The Carbs Calculator recommends the amount of carbohydrates to eat per day. Based on training intensity, a recommendation is given for how many grams of carbs a person should eat in total throughout the day.
Carbohydrates (carbs) are your body’s primary source of energy. Carbs are one of three macronutrients your body needs. The other two macronutrients are protein and fat. Your body converts carbs into glucose for energy. It stores carbs as glycogen. You can increase the amount of glycogen your musculoskeletal system stores through endurance training. Your liver also stores around 100of glycogen.
Complex carbs are foods like fruits, vegetables and whole grains. They contain vital nutrients and minerals. Complex carbs take your body longer to digest. Most starches are complex carbs (e.g., beans and legumes).
In other words, complex carbs don’t cause blood sugar spikes, which is essential not just for people with diabetes but athletes and everyone else!
Examples of complex carb foods are:
Simple carbs are a type of sugar. Your body rapidly processes simple carbs. Simple carbs have the effect of spiking your blood sugar. This is the all-to-familiar sugar crash after eating things candy or drinking soda. At first, you feel like you can conquer the world! But then you feel like you can’t get off the sofa. Get the lowdown on sweeteners!
If you think you should avoid simple carbs at all costs, you may or may not be right! Consuming too many simple carbs can lead to hyperglycemia and eventually diabetes. However, simple carbs are an essential source of fuel for athletes with high-energy outputs. When your body runs out of carbs, it breaks down fat for energy. Your body is not as efficient at breaking down fat as it is carbs, which is what leads to the dreaded “bonk.”
Consuming simple carbs is a great way to fuel long endurance activities like running or cycling but should be avoided in other parts of daily life.
Examples of simple carbs are:
Check the nutrition facts on food labels. Find the carbohydrate section. You will usually see three numbers given.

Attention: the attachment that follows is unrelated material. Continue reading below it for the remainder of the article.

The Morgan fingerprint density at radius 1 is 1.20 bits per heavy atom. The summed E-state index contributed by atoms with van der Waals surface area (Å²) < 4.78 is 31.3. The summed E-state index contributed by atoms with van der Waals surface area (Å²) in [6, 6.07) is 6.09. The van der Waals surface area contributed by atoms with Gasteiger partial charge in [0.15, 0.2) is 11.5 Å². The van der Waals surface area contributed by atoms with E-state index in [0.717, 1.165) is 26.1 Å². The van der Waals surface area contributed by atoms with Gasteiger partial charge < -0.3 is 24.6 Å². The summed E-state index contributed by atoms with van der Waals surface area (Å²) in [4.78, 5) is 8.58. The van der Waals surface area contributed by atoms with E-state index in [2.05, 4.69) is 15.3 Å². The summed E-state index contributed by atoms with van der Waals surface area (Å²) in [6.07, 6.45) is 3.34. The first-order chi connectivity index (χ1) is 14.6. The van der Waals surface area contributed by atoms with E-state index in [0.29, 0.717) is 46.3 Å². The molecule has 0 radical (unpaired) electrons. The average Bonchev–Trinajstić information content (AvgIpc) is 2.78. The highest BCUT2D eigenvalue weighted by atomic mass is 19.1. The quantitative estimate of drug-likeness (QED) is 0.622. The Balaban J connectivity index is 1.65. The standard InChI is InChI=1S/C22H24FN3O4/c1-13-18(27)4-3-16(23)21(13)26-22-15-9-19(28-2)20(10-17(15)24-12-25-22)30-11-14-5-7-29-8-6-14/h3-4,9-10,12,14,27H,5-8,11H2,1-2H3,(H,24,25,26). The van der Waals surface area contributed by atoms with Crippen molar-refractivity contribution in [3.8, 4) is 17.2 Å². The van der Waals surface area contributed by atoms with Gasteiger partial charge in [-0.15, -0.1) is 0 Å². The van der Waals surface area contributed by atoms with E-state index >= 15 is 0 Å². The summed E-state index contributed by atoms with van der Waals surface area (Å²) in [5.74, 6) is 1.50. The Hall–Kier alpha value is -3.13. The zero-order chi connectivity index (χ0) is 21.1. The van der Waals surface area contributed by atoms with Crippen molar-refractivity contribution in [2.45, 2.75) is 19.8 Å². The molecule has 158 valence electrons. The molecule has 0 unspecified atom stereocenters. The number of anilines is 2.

Log all of the carbs you consume in a day to get your total daily carbohydrate intake. Subtract out the number of carbs that come from dietary fiber to calculate your net carbohydrate intake.
Decreasing carbs can play an important role in weight loss strategies. By reducing carbohydrate intake, people are likely decreasing the total amount of calories they are consuming overall. Additionally, carbs make us feel less “full” after consumption. Protein leaves greater feelings of satiety after a meal and contains fewer calories per gram than carbohydrates.
The specific amount of carbs to eat per day to lose weight should be based on a healthy weight loss strategy. It also depends on your activity level. For example, if you already consume 300g of carbs per day but increase your amount of exercise by an hour each day, you have essentially cut the relative number of carbs (and therefore calories) you consume. This is because you are burning more energy but consuming the same number of carbs/calories as before.
Another way to think about the number of carbs needed to lose weight per day is simply cutting out simple sugars during non-athletic activity. This has the knock-on health effect of potentially lowering your blood sugar and promoting healthy cholesterol.
So, should you cut carbs to lose weight? Or should you focus on exercise and a healthy diet? The answer is that simply exercising more and focusing on a healthy diet will likely yield better, more sustainable results faster.
There is no official definition of what constitutes a “low carb” diet. 50g of carbs per day is about where “low carb” starts. However, this is highly dependent on your personal activity level. A cyclist can burn more than 100g of carbs per hour, for example. Not fueling for that effort will lead the cyclist to slow down so the body can break down fat for fuel.
It should also be noted that the human brain is a muscle that processes carbs to function. Eating too few carbs can lead to feeling “foggy” in the brain, or like you can’t think very fast. This is because your brain has not adapted to lower carb intake.
You may be thinking, isn’t it good to train the body to prioritize fat burning over carbs? After all, the human body has a limitless supply of fat and a very low capacity for carbohydrate storage. This is a complicated question and is highly variable from person to person; however, most people will not benefit from a low-carb diet that prioritizes fat consumption.
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